Stop playing favourites with the Constitution
What should the government do if it is genuinely concerned about making sure that our laws comply with the Constitution?
Writing recently in CBA National, Justin Ling questioned the priorities of the Court Challenges Program, which the federal government is in the process of resurrecting. Why will it, he asked, fund challenges based on the linguistic and equality rights provisions of the Canadian Charter of Rights and Freedoms, but not those based on, say, section 7, at least insofar as these claims can also contribute to some marginalized groups quest for equality? That’s a fair question. But in my view, it is not nearly radical enough. It is important to ask why the government is supporting litigation that aims to enforce some elements of the Constitution, and not others.
When it comes to language rights, it is tempting to point to the government’s statutory mandate in section 41 of the Official Languages Act, to promote and enhance the vitality of minority language communities across Canada and to ensure the recognition of the status of English and French throughout the country. Yet there is any number of ways in which the government go about fulfilling this mandate. It is not obvious that funding court challenge ought to be one of them. And there seems to be even less of a reason for the government to specifically concern itself with supporting equality rights ― as opposed to freedom of expression, or voting rights, or for that matter the respect of the division of powers between Parliament and the provinces.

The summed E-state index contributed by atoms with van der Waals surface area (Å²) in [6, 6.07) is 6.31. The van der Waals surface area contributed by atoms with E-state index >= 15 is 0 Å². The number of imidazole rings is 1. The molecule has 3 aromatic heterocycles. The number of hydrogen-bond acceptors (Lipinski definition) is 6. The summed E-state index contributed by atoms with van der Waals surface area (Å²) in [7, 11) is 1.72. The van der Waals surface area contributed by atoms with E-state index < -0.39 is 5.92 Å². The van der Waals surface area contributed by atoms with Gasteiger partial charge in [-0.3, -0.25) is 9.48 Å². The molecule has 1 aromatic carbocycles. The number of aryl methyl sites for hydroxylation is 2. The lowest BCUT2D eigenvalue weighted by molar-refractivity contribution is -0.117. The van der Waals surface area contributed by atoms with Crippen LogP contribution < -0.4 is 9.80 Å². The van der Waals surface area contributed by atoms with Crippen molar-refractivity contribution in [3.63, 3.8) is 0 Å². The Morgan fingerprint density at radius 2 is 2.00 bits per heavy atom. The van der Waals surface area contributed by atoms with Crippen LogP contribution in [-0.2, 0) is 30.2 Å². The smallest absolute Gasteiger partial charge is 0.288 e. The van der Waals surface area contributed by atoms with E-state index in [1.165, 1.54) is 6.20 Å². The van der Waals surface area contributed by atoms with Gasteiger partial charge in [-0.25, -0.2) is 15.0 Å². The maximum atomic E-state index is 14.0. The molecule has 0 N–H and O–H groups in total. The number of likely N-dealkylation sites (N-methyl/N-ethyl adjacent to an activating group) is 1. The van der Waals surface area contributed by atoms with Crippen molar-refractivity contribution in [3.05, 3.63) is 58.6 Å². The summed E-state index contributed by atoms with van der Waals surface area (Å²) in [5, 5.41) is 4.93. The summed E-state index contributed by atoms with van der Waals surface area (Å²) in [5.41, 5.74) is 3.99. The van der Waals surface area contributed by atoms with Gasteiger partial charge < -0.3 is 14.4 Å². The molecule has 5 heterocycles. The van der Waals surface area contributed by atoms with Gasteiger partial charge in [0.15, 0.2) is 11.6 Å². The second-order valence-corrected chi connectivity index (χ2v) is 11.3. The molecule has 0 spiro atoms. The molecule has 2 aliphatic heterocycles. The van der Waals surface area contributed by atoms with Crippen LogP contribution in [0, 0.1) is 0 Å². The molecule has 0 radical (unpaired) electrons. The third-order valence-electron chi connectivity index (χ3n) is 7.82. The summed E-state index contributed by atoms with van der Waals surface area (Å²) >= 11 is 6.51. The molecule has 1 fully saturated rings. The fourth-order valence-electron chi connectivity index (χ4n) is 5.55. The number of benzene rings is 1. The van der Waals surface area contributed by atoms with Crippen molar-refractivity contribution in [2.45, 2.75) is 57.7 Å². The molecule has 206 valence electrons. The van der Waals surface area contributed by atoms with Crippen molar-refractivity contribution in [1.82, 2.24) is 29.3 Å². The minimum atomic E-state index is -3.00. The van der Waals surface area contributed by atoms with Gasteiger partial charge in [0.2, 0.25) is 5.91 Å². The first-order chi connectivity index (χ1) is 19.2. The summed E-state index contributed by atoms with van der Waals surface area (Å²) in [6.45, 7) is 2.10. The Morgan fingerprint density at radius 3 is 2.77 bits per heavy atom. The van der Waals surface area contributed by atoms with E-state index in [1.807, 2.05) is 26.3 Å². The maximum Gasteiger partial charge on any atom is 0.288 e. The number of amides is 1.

Speaking of federalism, the Court Challenges Program seems to me to sit uneasily with this fundamental principle of our constitution. It is one thing for Parliament to help people overturn its own laws, or the decisions of the people it hires to administer them. It is something else for it to help people overturn laws enacted by provincial legislatures, which did not vote for and might not support the availability of public funding to people who seek to undo their or their agents’ work. Insofar as federalism implies some duty of loyalty or co-operation, for one order of government to help citizens undermine the laws of another seems to go against these duties. (These duties, if they exist, are purely political of course ― the Supreme Court rejected the attempt to make co-operative federalism into a legal obligation in the gun registry litigation, and it was right to do so in my view.)